One hundred years of habitation

Written by on October 3, 2012 in Featured, Neighborhood News - 1 Comment

Barbara Baynes takes a seat in front of the home her family has lived in since 1912. The Centennial Homes plaque is visible to the upper left. Photo by Danielle Sweeney

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Barbara Baynes, who has lived in the same house in Canton her whole life, received a Centennial Homes plaque from Baltimore Heritage on Saturday, Sept. 22, because her home on S. Kenwood Ave. has been in her family for 100 years.

“Barbara Baynes and her family join four other Southeast families whose homes have been designated Centennial Homes. There are now eight homes sharing this unique and special place in our city,” said Councilman James Kraft, who developed the Centennial Homes program with Baltimore

Heritage, Baltimore’s nonprofit historic and architectural preservation organization.

One Highlandtown family, one Patterson Park family, and one family in Little Italy (with two Centennial Homes next to each other) share this distinction.

Baynes’ maternal grandparents, John and Julia Randall were born in Fell’s Point and married in St. Brigid’s Church in 1891. They rented a home on

Essex St. in Canton, but outgrew it as they raised a family of six children, one of whom was Baynes’ mother, Helen.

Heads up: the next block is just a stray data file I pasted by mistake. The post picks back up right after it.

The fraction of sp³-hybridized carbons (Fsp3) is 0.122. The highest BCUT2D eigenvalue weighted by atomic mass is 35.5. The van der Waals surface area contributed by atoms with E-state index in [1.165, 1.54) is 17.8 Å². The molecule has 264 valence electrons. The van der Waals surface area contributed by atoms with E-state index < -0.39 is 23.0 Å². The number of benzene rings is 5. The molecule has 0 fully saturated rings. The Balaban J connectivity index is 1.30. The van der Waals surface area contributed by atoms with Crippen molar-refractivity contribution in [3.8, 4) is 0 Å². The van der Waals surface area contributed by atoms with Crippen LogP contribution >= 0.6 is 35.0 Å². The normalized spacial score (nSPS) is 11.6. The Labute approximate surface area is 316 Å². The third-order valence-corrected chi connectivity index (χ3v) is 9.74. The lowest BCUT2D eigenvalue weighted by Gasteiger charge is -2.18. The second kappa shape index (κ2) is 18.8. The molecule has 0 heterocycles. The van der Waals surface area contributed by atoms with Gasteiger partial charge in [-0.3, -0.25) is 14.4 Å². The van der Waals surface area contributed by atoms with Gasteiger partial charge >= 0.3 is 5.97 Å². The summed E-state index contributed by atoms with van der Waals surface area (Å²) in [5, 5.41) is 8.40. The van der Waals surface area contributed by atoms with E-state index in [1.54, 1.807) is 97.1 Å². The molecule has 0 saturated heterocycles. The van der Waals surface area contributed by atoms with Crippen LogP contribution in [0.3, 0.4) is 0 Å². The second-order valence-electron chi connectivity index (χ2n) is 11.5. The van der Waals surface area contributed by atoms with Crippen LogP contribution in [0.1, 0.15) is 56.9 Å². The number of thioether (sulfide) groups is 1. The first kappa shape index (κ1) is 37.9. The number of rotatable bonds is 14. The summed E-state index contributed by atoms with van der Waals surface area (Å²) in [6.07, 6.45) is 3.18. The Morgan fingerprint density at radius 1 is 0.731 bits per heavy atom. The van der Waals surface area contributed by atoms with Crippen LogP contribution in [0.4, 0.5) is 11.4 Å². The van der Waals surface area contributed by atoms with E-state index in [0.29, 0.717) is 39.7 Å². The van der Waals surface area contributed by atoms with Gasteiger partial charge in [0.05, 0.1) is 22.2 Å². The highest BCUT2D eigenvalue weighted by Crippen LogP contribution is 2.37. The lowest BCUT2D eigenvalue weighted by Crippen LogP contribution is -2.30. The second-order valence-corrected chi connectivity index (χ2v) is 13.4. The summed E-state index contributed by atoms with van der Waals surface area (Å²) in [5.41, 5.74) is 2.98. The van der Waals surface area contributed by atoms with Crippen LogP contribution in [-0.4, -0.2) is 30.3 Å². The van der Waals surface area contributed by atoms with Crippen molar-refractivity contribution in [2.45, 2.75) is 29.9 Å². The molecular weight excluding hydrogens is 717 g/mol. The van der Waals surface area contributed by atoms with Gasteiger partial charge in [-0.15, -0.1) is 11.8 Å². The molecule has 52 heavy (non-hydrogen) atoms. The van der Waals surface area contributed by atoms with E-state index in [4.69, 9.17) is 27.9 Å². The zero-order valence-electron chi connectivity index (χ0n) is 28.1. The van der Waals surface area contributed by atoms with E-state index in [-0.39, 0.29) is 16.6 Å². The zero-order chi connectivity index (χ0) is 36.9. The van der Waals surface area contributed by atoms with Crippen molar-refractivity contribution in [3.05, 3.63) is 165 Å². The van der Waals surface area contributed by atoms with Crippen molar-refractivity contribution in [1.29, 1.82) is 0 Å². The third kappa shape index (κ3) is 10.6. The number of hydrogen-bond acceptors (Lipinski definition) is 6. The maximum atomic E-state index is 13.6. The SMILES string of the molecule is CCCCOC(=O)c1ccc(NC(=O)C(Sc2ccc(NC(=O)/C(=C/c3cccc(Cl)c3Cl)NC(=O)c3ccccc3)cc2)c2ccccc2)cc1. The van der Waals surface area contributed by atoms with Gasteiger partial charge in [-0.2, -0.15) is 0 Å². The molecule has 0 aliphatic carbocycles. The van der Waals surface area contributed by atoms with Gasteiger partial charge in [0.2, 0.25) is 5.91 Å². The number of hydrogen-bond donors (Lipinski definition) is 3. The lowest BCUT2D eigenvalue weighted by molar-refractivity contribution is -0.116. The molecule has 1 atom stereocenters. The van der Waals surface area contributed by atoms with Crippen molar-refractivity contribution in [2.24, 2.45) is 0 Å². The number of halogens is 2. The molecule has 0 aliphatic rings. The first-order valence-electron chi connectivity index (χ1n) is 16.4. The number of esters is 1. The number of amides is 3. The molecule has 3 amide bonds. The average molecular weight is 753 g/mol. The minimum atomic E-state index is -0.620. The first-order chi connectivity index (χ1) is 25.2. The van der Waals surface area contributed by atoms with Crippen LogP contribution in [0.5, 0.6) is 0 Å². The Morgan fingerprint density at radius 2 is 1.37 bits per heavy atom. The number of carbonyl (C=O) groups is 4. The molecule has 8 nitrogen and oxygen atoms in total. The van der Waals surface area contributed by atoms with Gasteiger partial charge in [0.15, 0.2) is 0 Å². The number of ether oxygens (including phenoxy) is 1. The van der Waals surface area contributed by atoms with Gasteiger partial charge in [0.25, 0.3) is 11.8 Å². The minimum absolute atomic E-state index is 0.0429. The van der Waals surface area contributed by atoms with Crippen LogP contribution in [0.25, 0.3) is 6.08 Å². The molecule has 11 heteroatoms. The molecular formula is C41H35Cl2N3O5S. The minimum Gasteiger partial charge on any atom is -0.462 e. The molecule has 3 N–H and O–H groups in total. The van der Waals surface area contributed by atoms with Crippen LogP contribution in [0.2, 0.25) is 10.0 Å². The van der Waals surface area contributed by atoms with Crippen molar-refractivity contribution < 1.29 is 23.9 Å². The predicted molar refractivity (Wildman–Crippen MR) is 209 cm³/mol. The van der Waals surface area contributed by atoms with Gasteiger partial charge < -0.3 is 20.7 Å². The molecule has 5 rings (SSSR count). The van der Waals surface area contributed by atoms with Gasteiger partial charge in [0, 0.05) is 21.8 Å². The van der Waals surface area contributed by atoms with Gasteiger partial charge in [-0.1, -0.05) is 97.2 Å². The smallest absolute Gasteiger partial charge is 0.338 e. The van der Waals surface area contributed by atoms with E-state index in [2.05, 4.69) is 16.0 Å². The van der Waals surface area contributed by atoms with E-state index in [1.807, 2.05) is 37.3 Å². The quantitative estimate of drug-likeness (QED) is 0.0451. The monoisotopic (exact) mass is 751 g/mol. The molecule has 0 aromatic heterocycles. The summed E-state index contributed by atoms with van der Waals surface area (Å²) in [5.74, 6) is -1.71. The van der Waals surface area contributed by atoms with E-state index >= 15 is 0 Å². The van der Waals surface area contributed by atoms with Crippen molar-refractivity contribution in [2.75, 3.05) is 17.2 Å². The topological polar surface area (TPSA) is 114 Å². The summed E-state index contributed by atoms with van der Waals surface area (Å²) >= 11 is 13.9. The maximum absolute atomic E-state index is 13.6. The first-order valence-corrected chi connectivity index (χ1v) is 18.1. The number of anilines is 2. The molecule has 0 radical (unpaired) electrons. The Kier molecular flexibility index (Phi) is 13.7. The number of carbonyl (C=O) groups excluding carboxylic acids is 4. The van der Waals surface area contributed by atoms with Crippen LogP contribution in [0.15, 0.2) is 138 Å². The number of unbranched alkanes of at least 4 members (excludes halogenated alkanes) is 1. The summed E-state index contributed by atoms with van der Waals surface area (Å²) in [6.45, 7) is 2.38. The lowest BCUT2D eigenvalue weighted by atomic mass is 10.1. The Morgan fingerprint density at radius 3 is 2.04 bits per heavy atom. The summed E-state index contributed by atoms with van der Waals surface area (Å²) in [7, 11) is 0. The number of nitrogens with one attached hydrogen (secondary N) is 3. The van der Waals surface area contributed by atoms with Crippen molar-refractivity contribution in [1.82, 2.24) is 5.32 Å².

The Randalls had heard about a development in Canton, built by pioneer home developer Edward Gallagher, and bought the new rowhouse in 1912.

“They were excited to get a buff-brick house with marble steps and indoor plumbing,” said Baynes. “The house cost approximately $1,500.”

In 1935, Baynes’ mother Helen married William Duffy, and Baynes [Barbara Duffy] was born in 1939. Baynes married her late husband Nelson in 1960, and he moved into the home, which they shared with her mother.

The couple bought the home in 1968 and raised three children, Kevin, Lisa, and Randy.Baynes says that at one time she had a dozen aunts, uncles and cousins living within a few blocks of her home. “That was very common in East Baltimore at that time,” she said, adding that in her home today she is constantly reminded of her family.

The Baltimore Centennial Homes program recognizes Baltimore families who have lived in the same home for 100 years, acting as stewards of the city’s historic neighborhoods. Recipients are recognized at a City Hall ceremony and receive a plaque to be displayed in front of their house.

by Danielle Sweeney
dsweeney@baltimoreguide.com

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